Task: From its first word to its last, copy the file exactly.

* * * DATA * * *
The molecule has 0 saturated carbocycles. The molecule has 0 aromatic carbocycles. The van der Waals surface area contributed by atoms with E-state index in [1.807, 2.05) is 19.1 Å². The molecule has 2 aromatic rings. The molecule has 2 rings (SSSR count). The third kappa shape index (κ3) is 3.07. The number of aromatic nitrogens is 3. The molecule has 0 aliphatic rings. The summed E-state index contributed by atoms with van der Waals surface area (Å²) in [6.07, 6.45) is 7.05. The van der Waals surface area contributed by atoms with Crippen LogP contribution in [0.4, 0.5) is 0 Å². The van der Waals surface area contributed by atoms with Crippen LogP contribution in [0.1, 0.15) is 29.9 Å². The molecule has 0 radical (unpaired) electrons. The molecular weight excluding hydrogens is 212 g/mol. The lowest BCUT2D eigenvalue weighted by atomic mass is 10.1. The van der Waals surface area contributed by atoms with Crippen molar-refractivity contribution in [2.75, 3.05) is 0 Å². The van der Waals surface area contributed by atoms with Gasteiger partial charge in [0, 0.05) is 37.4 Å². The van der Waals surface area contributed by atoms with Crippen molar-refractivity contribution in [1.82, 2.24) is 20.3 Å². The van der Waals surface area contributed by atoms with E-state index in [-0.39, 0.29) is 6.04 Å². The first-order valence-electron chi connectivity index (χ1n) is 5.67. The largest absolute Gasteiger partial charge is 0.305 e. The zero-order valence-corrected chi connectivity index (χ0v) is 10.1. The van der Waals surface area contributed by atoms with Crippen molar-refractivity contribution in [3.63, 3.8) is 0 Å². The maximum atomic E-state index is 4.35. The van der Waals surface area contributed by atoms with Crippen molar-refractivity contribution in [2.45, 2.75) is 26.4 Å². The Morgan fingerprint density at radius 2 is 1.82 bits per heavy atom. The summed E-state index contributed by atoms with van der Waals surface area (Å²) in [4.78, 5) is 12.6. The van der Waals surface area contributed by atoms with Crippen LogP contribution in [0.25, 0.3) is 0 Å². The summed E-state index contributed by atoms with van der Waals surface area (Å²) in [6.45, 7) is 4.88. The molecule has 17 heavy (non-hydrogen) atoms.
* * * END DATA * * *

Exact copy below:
The molecule has 0 saturated carbocycles. The molecule has 0 aromatic carbocycles. The van der Waals surface area contributed by atoms with E-state index in [1.807, 2.05) is 19.1 Å². The molecule has 2 aromatic rings. The molecule has 2 rings (SSSR count). The third kappa shape index (κ3) is 3.07. The number of aromatic nitrogens is 3. The molecule has 0 aliphatic rings. The summed E-state index contributed by atoms with van der Waals surface area (Å²) in [6.07, 6.45) is 7.05. The van der Waals surface area contributed by atoms with Crippen LogP contribution in [0.4, 0.5) is 0 Å². The van der Waals surface area contributed by atoms with Crippen LogP contribution in [0.1, 0.15) is 29.9 Å². The molecule has 0 radical (unpaired) electrons. The molecular weight excluding hydrogens is 212 g/mol. The lowest BCUT2D eigenvalue weighted by atomic mass is 10.1. The van der Waals surface area contributed by atoms with Crippen molar-refractivity contribution in [2.75, 3.05) is 0 Å². The van der Waals surface area contributed by atoms with Gasteiger partial charge in [0, 0.05) is 37.4 Å². The van der Waals surface area contributed by atoms with Crippen molar-refractivity contribution in [1.82, 2.24) is 20.3 Å². The van der Waals surface area contributed by atoms with E-state index in [-0.39, 0.29) is 6.04 Å². The first-order valence-electron chi connectivity index (χ1n) is 5.67. The largest absolute Gasteiger partial charge is 0.305 e. The zero-order valence-corrected chi connectivity index (χ0v) is 10.1. The van der Waals surface area contributed by atoms with Crippen molar-refractivity contribution in [3.63, 3.8) is 0 Å². The maximum atomic E-state index is 4.35. The van der Waals surface area contributed by atoms with Crippen molar-refractivity contribution in [2.45, 2.75) is 26.4 Å². The Morgan fingerprint density at radius 2 is 1.82 bits per heavy atom. The summed E-state index contributed by atoms with van der Waals surface area (Å²) in [4.78, 5) is 12.6. The van der Waals surface area contributed by atoms with Crippen LogP contribution in [0.25, 0.3) is 0 Å². The summed E-state index contributed by atoms with van der Waals surface area (Å²) in [6.45, 7) is 4.88. The molecule has 17 heavy (non-hydrogen) atoms.